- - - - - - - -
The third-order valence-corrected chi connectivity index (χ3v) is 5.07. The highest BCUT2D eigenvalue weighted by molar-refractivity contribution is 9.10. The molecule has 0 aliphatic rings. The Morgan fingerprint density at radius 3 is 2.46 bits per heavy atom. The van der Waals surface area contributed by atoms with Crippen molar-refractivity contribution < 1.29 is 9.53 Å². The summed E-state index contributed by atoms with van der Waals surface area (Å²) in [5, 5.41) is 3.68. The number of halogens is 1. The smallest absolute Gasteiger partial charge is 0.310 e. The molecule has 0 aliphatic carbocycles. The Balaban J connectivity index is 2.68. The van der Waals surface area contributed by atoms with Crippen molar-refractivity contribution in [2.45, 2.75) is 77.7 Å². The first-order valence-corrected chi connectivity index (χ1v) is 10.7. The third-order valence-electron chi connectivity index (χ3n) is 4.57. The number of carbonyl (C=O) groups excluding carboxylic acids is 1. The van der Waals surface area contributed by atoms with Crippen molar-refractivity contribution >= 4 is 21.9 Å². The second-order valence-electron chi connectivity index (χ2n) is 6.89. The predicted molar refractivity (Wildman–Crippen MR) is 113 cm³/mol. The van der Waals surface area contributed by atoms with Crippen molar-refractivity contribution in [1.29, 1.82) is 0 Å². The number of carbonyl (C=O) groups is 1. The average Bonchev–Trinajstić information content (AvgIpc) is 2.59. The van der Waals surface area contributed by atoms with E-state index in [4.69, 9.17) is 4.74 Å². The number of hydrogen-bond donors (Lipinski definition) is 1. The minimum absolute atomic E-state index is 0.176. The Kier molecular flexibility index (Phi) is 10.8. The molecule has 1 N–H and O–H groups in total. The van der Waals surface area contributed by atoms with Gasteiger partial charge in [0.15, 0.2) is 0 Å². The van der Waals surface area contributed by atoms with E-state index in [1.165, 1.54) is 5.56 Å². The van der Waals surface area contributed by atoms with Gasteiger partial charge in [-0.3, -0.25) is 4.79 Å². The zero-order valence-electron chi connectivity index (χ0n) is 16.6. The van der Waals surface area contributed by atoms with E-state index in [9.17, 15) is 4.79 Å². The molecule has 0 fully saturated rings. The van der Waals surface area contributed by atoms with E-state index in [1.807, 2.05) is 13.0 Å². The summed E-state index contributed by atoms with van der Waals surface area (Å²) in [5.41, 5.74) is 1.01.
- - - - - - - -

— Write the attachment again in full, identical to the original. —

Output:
The third-order valence-corrected chi connectivity index (χ3v) is 5.07. The highest BCUT2D eigenvalue weighted by molar-refractivity contribution is 9.10. The molecule has 0 aliphatic rings. The Morgan fingerprint density at radius 3 is 2.46 bits per heavy atom. The van der Waals surface area contributed by atoms with Crippen molar-refractivity contribution < 1.29 is 9.53 Å². The summed E-state index contributed by atoms with van der Waals surface area (Å²) in [5, 5.41) is 3.68. The number of halogens is 1. The smallest absolute Gasteiger partial charge is 0.310 e. The molecule has 0 aliphatic carbocycles. The Balaban J connectivity index is 2.68. The van der Waals surface area contributed by atoms with Crippen molar-refractivity contribution in [2.45, 2.75) is 77.7 Å². The first-order valence-corrected chi connectivity index (χ1v) is 10.7. The third-order valence-electron chi connectivity index (χ3n) is 4.57. The number of carbonyl (C=O) groups excluding carboxylic acids is 1. The van der Waals surface area contributed by atoms with Crippen molar-refractivity contribution >= 4 is 21.9 Å². The second-order valence-electron chi connectivity index (χ2n) is 6.89. The predicted molar refractivity (Wildman–Crippen MR) is 113 cm³/mol. The van der Waals surface area contributed by atoms with Crippen molar-refractivity contribution in [1.29, 1.82) is 0 Å². The number of carbonyl (C=O) groups is 1. The average Bonchev–Trinajstić information content (AvgIpc) is 2.59. The van der Waals surface area contributed by atoms with E-state index in [4.69, 9.17) is 4.74 Å². The number of hydrogen-bond donors (Lipinski definition) is 1. The minimum absolute atomic E-state index is 0.176. The Kier molecular flexibility index (Phi) is 10.8. The molecule has 1 N–H and O–H groups in total. The van der Waals surface area contributed by atoms with Gasteiger partial charge in [0.15, 0.2) is 0 Å². The van der Waals surface area contributed by atoms with E-state index in [1.165, 1.54) is 5.56 Å². The van der Waals surface area contributed by atoms with Gasteiger partial charge in [-0.3, -0.25) is 4.79 Å². The zero-order valence-electron chi connectivity index (χ0n) is 16.6. The van der Waals surface area contributed by atoms with E-state index in [9.17, 15) is 4.79 Å². The molecule has 0 fully saturated rings. The van der Waals surface area contributed by atoms with E-state index in [1.807, 2.05) is 13.0 Å². The summed E-state index contributed by atoms with van der Waals surface area (Å²) in [5.41, 5.74) is 1.01.